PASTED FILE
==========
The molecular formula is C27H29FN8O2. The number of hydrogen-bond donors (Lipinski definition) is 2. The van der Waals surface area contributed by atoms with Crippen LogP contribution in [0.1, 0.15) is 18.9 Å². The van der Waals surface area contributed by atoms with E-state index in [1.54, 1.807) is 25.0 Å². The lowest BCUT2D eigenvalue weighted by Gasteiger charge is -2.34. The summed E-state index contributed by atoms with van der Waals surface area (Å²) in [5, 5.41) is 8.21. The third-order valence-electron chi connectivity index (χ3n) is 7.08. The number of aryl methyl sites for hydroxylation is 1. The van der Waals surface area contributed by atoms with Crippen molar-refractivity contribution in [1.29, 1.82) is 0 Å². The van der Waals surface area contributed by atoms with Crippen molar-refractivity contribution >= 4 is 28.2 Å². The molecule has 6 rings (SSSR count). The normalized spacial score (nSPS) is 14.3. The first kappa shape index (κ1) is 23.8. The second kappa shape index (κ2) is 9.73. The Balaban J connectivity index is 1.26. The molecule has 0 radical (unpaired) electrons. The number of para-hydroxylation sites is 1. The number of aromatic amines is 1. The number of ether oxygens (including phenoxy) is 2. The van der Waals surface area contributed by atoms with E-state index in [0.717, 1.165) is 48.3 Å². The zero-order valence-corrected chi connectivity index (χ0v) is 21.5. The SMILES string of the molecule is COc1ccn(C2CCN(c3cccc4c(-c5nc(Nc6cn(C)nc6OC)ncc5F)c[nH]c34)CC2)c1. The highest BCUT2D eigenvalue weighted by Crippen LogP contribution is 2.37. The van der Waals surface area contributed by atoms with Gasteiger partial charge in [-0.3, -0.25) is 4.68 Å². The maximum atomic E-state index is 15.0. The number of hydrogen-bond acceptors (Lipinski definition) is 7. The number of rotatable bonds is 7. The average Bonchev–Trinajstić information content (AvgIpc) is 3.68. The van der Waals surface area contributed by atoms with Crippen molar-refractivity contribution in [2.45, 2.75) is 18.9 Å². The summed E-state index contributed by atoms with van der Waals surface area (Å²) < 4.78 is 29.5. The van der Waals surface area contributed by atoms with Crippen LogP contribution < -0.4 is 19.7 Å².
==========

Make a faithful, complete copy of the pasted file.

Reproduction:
The molecular formula is C27H29FN8O2. The number of hydrogen-bond donors (Lipinski definition) is 2. The van der Waals surface area contributed by atoms with Crippen LogP contribution in [0.1, 0.15) is 18.9 Å². The van der Waals surface area contributed by atoms with E-state index in [1.54, 1.807) is 25.0 Å². The lowest BCUT2D eigenvalue weighted by Gasteiger charge is -2.34. The summed E-state index contributed by atoms with van der Waals surface area (Å²) in [5, 5.41) is 8.21. The third-order valence-electron chi connectivity index (χ3n) is 7.08. The number of aryl methyl sites for hydroxylation is 1. The van der Waals surface area contributed by atoms with Crippen molar-refractivity contribution in [1.29, 1.82) is 0 Å². The van der Waals surface area contributed by atoms with Crippen molar-refractivity contribution >= 4 is 28.2 Å². The molecule has 6 rings (SSSR count). The normalized spacial score (nSPS) is 14.3. The first kappa shape index (κ1) is 23.8. The second kappa shape index (κ2) is 9.73. The Balaban J connectivity index is 1.26. The molecule has 0 radical (unpaired) electrons. The number of para-hydroxylation sites is 1. The number of aromatic amines is 1. The number of ether oxygens (including phenoxy) is 2. The van der Waals surface area contributed by atoms with E-state index in [0.717, 1.165) is 48.3 Å². The zero-order valence-corrected chi connectivity index (χ0v) is 21.5. The SMILES string of the molecule is COc1ccn(C2CCN(c3cccc4c(-c5nc(Nc6cn(C)nc6OC)ncc5F)c[nH]c34)CC2)c1. The highest BCUT2D eigenvalue weighted by Crippen LogP contribution is 2.37. The van der Waals surface area contributed by atoms with Gasteiger partial charge in [-0.3, -0.25) is 4.68 Å². The maximum atomic E-state index is 15.0. The number of hydrogen-bond acceptors (Lipinski definition) is 7. The number of rotatable bonds is 7. The average Bonchev–Trinajstić information content (AvgIpc) is 3.68. The van der Waals surface area contributed by atoms with Crippen molar-refractivity contribution in [2.45, 2.75) is 18.9 Å². The summed E-state index contributed by atoms with van der Waals surface area (Å²) < 4.78 is 29.5. The van der Waals surface area contributed by atoms with Crippen LogP contribution < -0.4 is 19.7 Å².